By knowing how prevalent homophobia is in our culture, when a student tells another that they're “gay”, then something major will have to happen in order to combat the homophobia that may arise from such an incident. The playground taunt of being “gay” doesn't necessarily mean that the other person is being a homosexual, but that they are not cool, or are lame, or are not macho. So homophobia is so ingrained in our culture, that “gay” has been made to mean a blanket insult for any and all behavior the hater doesn't approve of. This isn't just one student saying it, but lots of students saying it, and it needs to be quashed.

The different between Mr. Anderson and Mr. Davis, is that Mr. Davis had a real education. In Mr. Davis's class, critical thinking was utilized, and relationships among the other students were linked together, through dialogue. Mr. Anderson's class wasn't real, and was destructive. It insulted the author as a young person, and it was teaching the white kids information that was not correct. “The Gods Must Be Crazy” is Mr. Anderson's idea of African culture. In the movie, a Coke bottle transforms the simple and primitive African culture into something more sophisticated. By not showing anything else about Africa, the impression is left that Africa has lots of primitive tribes there, but no civilizations, and cultures. Mr. Anderson forced them to read a lot of the textbook, so comprehension and memorization skills were utilized, but not critical analysis. Over 1/3 of college students are not learning critical thinking skills. This is because, in my many years of education, I've never been expected to analyze or interpret much of anything.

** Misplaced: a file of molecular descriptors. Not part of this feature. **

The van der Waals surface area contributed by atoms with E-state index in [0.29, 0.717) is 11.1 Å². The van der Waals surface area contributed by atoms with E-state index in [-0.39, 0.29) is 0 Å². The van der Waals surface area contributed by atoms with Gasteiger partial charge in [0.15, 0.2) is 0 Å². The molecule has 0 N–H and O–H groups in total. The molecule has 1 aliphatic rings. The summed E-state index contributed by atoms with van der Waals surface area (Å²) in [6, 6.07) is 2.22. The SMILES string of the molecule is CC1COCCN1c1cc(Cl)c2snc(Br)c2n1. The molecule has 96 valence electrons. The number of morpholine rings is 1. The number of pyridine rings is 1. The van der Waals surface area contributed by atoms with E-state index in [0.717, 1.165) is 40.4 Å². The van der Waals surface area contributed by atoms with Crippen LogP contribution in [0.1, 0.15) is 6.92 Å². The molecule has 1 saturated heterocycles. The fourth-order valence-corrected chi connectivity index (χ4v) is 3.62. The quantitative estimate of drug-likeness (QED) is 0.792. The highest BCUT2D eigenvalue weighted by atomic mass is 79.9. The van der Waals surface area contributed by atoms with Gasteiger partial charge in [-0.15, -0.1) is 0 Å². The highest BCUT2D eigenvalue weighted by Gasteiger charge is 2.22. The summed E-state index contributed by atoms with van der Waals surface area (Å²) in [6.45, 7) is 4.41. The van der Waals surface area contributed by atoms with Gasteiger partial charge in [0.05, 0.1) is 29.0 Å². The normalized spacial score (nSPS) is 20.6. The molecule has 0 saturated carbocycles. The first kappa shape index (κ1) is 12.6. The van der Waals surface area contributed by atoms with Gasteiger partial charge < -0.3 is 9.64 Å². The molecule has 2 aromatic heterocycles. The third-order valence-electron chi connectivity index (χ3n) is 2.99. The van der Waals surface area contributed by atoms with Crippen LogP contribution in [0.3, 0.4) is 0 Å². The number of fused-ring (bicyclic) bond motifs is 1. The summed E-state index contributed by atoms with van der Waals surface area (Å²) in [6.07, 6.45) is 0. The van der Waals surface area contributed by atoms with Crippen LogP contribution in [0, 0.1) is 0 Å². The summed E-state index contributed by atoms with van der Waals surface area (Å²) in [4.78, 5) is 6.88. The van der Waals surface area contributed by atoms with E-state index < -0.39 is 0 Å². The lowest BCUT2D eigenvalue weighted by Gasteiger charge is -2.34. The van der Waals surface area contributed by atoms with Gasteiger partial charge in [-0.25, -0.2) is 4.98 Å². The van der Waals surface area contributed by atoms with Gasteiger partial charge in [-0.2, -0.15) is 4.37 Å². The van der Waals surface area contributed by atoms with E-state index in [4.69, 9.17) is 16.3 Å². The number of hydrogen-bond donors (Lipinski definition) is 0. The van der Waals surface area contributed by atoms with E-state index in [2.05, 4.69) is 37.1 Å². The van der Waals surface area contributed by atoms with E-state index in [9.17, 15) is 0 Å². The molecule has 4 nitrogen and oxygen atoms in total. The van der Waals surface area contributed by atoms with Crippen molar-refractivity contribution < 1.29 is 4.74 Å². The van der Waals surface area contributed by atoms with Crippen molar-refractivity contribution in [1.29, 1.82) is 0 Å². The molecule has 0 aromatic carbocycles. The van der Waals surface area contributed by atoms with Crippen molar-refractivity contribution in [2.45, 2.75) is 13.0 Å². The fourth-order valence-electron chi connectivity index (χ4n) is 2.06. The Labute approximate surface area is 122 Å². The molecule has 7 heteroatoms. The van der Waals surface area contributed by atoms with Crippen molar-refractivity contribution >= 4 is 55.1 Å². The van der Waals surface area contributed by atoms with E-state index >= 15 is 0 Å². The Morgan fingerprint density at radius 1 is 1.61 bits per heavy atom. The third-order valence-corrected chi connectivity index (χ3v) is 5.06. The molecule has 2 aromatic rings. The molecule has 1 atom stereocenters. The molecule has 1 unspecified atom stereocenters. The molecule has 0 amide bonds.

I would make sure that multicultural education was an approach I would do in my classroom. By combining as many sub-groups into my timeline of American history as possible (such as African-Americans, Chinese-Americans, Irish-Americans, Queers, Jewish folks, Native Americans, etc.), to make sure that all the student's are represented, and to bring about a fuller, more comprehensive view of American history. I would also teach multicultural education by having a revolutionary humanist set-up, where democratic values are utilized, feedback and risk-taking (“Can I hear from somebody who hasn't spoken before?”) are encouraged, and dialogue, and relationships are valued. I would lecture some, but hopefully, I'd be able to get them to read, and study the material themselves, and pull the information out of them. I'd be a referee for dialogue, a chair for democracy, where we have a positive, encouraging environment, to read, to study, to engage, and to dialogue intelligently. By encouraging relationships, new friendships are created, such as having the cool kids work with the nerd kids, and to forge ahead with one of the few instances of when they will actually get to experience democracy in America. By having this education, they will be more aware of oppressive conditions, and if they are in doubt by being isolated, their friend's perspectives will help them to understand what they are looking at. A multicultural perspective is more truthful. A multicultural approach to education confronts racism, and white supremacy, and represents an anti-racist struggle, and had the young person understood what a real education looks like, where their dignity was respected, then they wouldn't accept a bigoted colonization of the classroom from any future educators.